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Overall Governance: A decade of progress under threat due to diverging trends and COVID-19 impact

The 2022 Ibrahim Index of African Governance (IIAG) shows that the African average score for Overall Governance has improved by +1.1 score points over the decade (2012-2021). More than half of Africa’s population live in a country where governance has improved between 2012 and 2021, primarily because of progress in two IIAG categories – Human Development (+3.5) and Foundations for Economic Opportunity (+3.0).

For more than half of Africa’s population (53.3%), Overall Governance has improved between 2012 and 2021

Public services such as health and education are better now than in 2012. Social protections are more extensive, decent housing is on the rise, and governments have made strides in environmental sustainability. More people in Africa have access to digital devices and banking services now than ever. Governments have increased their statistical capacity and civil registration systems are timelier and more accessible.

On the other hand, two other IIAG categories have experienced a deterioration since 2012 – Security & Rule of Law (-1.3) and Participation, Rights & Inclusion (-0.8). Crucially, the state of growing insecurity and democratic backsliding is a cause for concern. Almost 70% of Africa’s population live in a country where the security situation is worse now than in 2012. Levels of violence against civilians and armed conflicts are much higher than in 2012. Many governments have been increasingly willing to infringe on rights, curb freedom of expression, and impose restrictions on civic space.

There have been diverging IIAG category trends since 2012: while Foundations for Economic Opportunity and Human Development have improved, Security & Rule of Law and Participation, Rights & Inclusion have deteriorated

IIAG category scores and trends (2012-2021)

Even though governance progress has also taken place over the five-year period (2017-2021), albeit at a slower pace, the latest three years tell us a different story. Between 2019 and 2021, COVID-19 has exacerbated concerning pre-existing trends and, as a result, Africa’s Overall Governance score has flatlined (at 48.9 out of 100.0). The pandemic impact has worsened the security situation even further, as well as accelerated the erosion of democracy on the continent – with the declines in the IIAG categories Security & Rule of Law and Participation, Rights & Inclusion accelerating since 2019.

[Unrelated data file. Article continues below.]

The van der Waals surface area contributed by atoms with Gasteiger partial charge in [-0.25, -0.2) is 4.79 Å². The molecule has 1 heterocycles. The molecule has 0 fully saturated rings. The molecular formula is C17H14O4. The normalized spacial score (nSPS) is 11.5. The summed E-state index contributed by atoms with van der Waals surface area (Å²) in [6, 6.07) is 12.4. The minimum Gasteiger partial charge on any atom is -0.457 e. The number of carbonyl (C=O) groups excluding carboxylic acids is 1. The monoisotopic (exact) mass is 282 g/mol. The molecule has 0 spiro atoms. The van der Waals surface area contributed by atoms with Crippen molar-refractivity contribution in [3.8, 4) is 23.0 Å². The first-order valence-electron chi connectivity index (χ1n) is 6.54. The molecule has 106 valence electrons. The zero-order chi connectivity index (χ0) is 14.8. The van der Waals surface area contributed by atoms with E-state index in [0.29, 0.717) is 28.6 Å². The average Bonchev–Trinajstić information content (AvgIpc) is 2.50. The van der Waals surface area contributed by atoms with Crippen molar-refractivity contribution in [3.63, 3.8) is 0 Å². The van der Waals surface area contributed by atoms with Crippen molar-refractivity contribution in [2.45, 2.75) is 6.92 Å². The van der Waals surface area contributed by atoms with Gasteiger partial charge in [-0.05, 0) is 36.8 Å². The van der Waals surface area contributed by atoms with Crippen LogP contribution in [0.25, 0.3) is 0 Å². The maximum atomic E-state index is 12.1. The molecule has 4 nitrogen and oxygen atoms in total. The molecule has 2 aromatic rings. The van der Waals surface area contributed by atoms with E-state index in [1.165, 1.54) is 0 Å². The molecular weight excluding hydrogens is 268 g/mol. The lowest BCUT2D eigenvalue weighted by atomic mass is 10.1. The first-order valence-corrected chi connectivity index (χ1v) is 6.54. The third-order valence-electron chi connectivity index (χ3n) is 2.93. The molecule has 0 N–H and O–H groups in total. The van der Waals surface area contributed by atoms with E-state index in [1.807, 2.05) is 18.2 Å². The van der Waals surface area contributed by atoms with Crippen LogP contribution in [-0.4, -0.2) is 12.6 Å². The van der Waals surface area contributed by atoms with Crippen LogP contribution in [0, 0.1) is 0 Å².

Progress has also halted in IIAG sub-categories such as Education and Sustainable Environment since 2019. It is important to note, however, that progress in Foundations for Economic Opportunity has taken place at a faster pace between 2019 and 2021. Despite the seismic impact of COVID-19 on Africa’s economies, this is the only IIAG category to improve performance since 2019.

Despite showing improvement over the decade, Overall Governance has stalled since 2019

Overall Governance Scores (2012-2021)

The continent’s worsening security situation and democratic backsliding are all the more concerning given the combined impacts of global, non-African born challenges such as the COVID-19 pandemic and the climate crisis. This is now exacerbated by the ongoing Russia-Ukraine war, which started on 24 February 2022, and its particularly harsh indirect impact on Africa.

Considering these cumulative crises to which Africa is uniquely exposed, the 2022 IIAG can be taken as a warning that unless sustained good governance is prioritised, Africa’s progress and ability to achieve the global Sustainable Development Goals (SDGs) and the African Union’s (AU) Agenda 2063 in due time is under threat.

To achieve meaningful and sustainable progress, there can be no trade-offs between the different components of governance

With 2023 being the halfway point to meeting the global SDGs, action is urgently needed to address the democratic backsliding and growing insecurity. The focus must be on improving all areas of governance to achieve meaningful and sustainable progress. There can be no trade-offs between the different components of governance.